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Welcome!  

It has been two years since my last newsletter and I'm hoping to share news a little more regularly this year.  Look for interviews and information about various health conditions in upcoming issues.

恭喜發財!
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The Year of the Fire Rooster

The Year of the Fire Rooster began on January 28, 2017. The Rooster is a symbol of energy, as it wakes and rises before dawn. The Rooster teaches the lessons of thorough approach, order, planning, and attention to detail to get the job done. To ensure success, stick to practical and well-proven paths - now is not the time for risky ventures or nonsensical plans. Success will come as a result taking action, hard work, patience, and keeping life simple.

This a year when impressions really count and appearances matter. Invest in some really nice wardrobe items and be very well groomed in public. 

Money matters generally do well in a Rooster year and the management of finances is a top priority this year. It’s a good year to create a budget and stick to it, and refrain from making speculative ventures. 

Choose your battles wisely because there could be much crowing and pecking this year. Keep to the high ground and do not engage in petty arguments. 

Those who follow the example of the Fire Rooster’s loyalty, commitment, hard work, and making a good impression will be rewarded this year!

"The early bird gets the worm" fits as a slogan for this new year, as did "Expect the unexpected" for the past Fire Monkey year (and didn’t that turn out to be true!)  

In the Chinese zodiac, there are 12 animals, each having its own year.  Each year is also associated with one of the 5 elements (Wood, Fire, Earth, Metal, or Water).  Combining the two creates a 60-year cycle, so the last time it was a Fire Rooster Year was in 1957.

How Full is Your Reservoir?

In California, we receive most of our rain and snow between October and May.  Because we receive very little precipitation during the summer, we rely on the melting snow to fill our reservoirs with water to see us through the dry summer months.  If the snowpack is low, there will be insufficient snowmelt to fill our reservoirs and provide water for our needs.  After the recent five years of drought, we are all well aware of the need to conserve and use water wisely; meeting our future needs depends on having a full reservoir.

We can apply this same idea to our Qi (vital energy).  Your Qi is a precious resource, just as water is during a drought.  (Continue reading here.)

Make An Impact With 100+ Women Who Care Yolo!

Giving circles and collective giving are on the rise and have lasting effects for the community. At 100+ Women Who Care Yolo County, women come together to focus their charitable donations locally, learn about the amazing work being done by local nonprofits, and amplify their personal philanthropy through power in numbers. Their first meeting raised over $13,000 for Yolo County CASA! Whether you are brand new to philanthropy or have been an active donor for years, you are invited to join!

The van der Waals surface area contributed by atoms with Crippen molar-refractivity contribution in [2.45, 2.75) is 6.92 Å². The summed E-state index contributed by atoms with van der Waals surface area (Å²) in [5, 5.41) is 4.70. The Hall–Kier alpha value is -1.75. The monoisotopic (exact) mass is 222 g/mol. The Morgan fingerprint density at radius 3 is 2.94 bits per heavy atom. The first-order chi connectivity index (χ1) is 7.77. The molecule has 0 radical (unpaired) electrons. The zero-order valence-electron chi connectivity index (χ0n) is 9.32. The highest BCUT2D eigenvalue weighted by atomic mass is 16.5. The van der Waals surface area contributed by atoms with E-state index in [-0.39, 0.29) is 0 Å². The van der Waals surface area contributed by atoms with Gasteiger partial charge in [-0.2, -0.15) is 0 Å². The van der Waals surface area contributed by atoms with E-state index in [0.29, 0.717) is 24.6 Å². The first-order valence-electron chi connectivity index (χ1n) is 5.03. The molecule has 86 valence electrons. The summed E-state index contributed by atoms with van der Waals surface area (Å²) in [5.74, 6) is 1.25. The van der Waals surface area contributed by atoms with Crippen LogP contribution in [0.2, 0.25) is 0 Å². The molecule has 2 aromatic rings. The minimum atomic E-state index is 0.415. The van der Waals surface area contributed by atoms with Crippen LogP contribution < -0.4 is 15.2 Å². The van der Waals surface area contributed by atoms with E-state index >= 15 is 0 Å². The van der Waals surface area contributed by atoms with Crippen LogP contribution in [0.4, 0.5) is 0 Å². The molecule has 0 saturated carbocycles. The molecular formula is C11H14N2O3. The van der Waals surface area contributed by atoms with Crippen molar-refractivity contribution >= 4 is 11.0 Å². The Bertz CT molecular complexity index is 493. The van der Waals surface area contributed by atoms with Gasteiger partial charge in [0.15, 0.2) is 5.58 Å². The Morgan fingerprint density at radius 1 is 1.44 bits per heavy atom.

The next quarterly meeting will be on February 15th, 7pm-8:30pm, at The Odd Fellows Hall in Davis. At the meeting, members will hear from 3 local nonprofits working in Yolo County (YoloArtsCamp Kesem at UC DavisYolo Hospice), vote to select the nonprofit that will be their recipient, and donate $100 per person directly to that nonprofit. This extraordinary group of women makes an immediate, direct, and positive impact on Yolo County by pooling resources to amplify their charitable giving. Check out their website to learn more or to sign up!  http://www.100wwcyolo.org/

Lentil Soup with Lemon
(modified from a recipe from Sunset’s Homemade Soups)

 

About 1½ pounds Swiss chard

1 bunch fresh cilantro

1½ cups lentils

7 to 8 cups of broth (I use homemade chicken broth, but any is fine.)

2-3 Tb olive oil

1 medium-size onion, finely chopped

3 cloves garlic, minced or pressed

1 medium-size thin-skinned potato, diced

¾ teaspoon salt

¼ teaspoon pepper

½ teaspoon ground cumin

3 Tb lemon juice

 

Sort lentils to remove debris; rinse well, then drain.  

     Rinse and drain chard; cut off and discard thickest part of stems, then stack leaves and cut cross-wise into ½-inch-wide strips.  Set aside. 

     Coarsely chop half of the cilantro; set aside.  Finely chop remaining cilantro and set aside.

     In a 5-quart pan, heat oil in over medium-low heat.  Add onion; cook, stirring occasionally, until soft and golden (about 10-15 min.), adding garlic during the last few minutes of cooking.  

     Add the drained lentils and 7 cups of broth to the onions and garlic, bring to a boil over high heat.  Reduce heat, cover, and simmer for 20 minutes.

     Add potato to lentil mixture and simmer for 15 minutes; then stir in chard and the finely chopped cilantro and continue simmering until vegetables and lentils are tender to bit (about 5 more minutes).  Stir in salt, pepper, cumin, and lemon juice.  If desired, thin soup with up to 1 cup more broth.  

     Top individual servings with coarsely chopped cilantro and lemon slices.  Makes 6 servings.

 

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Copyright © 2017 Johanna Utter, L.Ac., FABORM, All rights reserved.


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